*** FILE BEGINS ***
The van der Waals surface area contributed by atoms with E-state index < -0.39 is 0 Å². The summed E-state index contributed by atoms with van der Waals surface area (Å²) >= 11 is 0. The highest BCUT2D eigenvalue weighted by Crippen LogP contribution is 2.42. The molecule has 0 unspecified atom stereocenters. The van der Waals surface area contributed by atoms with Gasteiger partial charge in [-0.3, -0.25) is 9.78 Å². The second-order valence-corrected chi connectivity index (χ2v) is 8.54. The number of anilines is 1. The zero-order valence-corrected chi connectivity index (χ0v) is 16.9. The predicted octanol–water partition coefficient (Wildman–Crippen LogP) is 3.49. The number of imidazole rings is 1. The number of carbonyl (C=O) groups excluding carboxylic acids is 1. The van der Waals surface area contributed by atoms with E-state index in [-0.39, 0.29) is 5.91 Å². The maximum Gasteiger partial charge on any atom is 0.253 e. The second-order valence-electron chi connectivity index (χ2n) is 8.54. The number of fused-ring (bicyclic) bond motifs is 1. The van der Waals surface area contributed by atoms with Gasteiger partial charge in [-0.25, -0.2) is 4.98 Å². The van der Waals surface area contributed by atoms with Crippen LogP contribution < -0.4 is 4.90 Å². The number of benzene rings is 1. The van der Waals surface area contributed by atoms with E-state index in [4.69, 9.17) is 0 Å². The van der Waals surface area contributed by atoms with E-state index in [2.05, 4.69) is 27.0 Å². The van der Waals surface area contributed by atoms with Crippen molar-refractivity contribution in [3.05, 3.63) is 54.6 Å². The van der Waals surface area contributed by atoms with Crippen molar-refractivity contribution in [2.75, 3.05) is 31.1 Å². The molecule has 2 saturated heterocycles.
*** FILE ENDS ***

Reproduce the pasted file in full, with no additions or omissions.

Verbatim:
The van der Waals surface area contributed by atoms with E-state index < -0.39 is 0 Å². The summed E-state index contributed by atoms with van der Waals surface area (Å²) >= 11 is 0. The highest BCUT2D eigenvalue weighted by Crippen LogP contribution is 2.42. The molecule has 0 unspecified atom stereocenters. The van der Waals surface area contributed by atoms with Gasteiger partial charge in [-0.3, -0.25) is 9.78 Å². The second-order valence-corrected chi connectivity index (χ2v) is 8.54. The number of anilines is 1. The zero-order valence-corrected chi connectivity index (χ0v) is 16.9. The predicted octanol–water partition coefficient (Wildman–Crippen LogP) is 3.49. The number of imidazole rings is 1. The number of carbonyl (C=O) groups excluding carboxylic acids is 1. The van der Waals surface area contributed by atoms with E-state index in [-0.39, 0.29) is 5.91 Å². The maximum Gasteiger partial charge on any atom is 0.253 e. The second-order valence-electron chi connectivity index (χ2n) is 8.54. The number of fused-ring (bicyclic) bond motifs is 1. The van der Waals surface area contributed by atoms with Gasteiger partial charge in [-0.25, -0.2) is 4.98 Å². The van der Waals surface area contributed by atoms with Crippen LogP contribution < -0.4 is 4.90 Å². The number of benzene rings is 1. The van der Waals surface area contributed by atoms with E-state index in [4.69, 9.17) is 0 Å². The van der Waals surface area contributed by atoms with E-state index in [2.05, 4.69) is 27.0 Å². The van der Waals surface area contributed by atoms with Crippen molar-refractivity contribution in [3.05, 3.63) is 54.6 Å². The van der Waals surface area contributed by atoms with Crippen molar-refractivity contribution in [2.75, 3.05) is 31.1 Å². The molecule has 2 saturated heterocycles.